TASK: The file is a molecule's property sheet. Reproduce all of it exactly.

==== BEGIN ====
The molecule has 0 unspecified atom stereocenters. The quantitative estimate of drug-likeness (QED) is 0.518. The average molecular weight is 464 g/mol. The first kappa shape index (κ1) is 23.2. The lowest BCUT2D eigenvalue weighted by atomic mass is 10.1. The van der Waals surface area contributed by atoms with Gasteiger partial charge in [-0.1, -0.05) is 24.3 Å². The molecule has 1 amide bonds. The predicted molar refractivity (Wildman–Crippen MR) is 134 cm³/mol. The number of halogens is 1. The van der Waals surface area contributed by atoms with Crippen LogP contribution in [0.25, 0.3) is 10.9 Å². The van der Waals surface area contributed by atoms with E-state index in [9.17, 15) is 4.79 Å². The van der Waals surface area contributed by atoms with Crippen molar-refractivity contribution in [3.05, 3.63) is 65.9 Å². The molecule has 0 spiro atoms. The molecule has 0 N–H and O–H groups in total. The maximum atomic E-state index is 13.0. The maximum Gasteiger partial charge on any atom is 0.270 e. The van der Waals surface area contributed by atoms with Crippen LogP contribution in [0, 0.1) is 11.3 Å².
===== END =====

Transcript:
The molecule has 0 unspecified atom stereocenters. The quantitative estimate of drug-likeness (QED) is 0.518. The average molecular weight is 464 g/mol. The first kappa shape index (κ1) is 23.2. The lowest BCUT2D eigenvalue weighted by atomic mass is 10.1. The van der Waals surface area contributed by atoms with Gasteiger partial charge in [-0.1, -0.05) is 24.3 Å². The molecule has 1 amide bonds. The predicted molar refractivity (Wildman–Crippen MR) is 134 cm³/mol. The number of halogens is 1. The van der Waals surface area contributed by atoms with Crippen LogP contribution in [0.25, 0.3) is 10.9 Å². The van der Waals surface area contributed by atoms with E-state index in [9.17, 15) is 4.79 Å². The van der Waals surface area contributed by atoms with Crippen molar-refractivity contribution in [3.05, 3.63) is 65.9 Å². The molecule has 0 spiro atoms. The molecule has 0 N–H and O–H groups in total. The maximum atomic E-state index is 13.0. The maximum Gasteiger partial charge on any atom is 0.270 e. The van der Waals surface area contributed by atoms with Crippen LogP contribution in [0, 0.1) is 11.3 Å².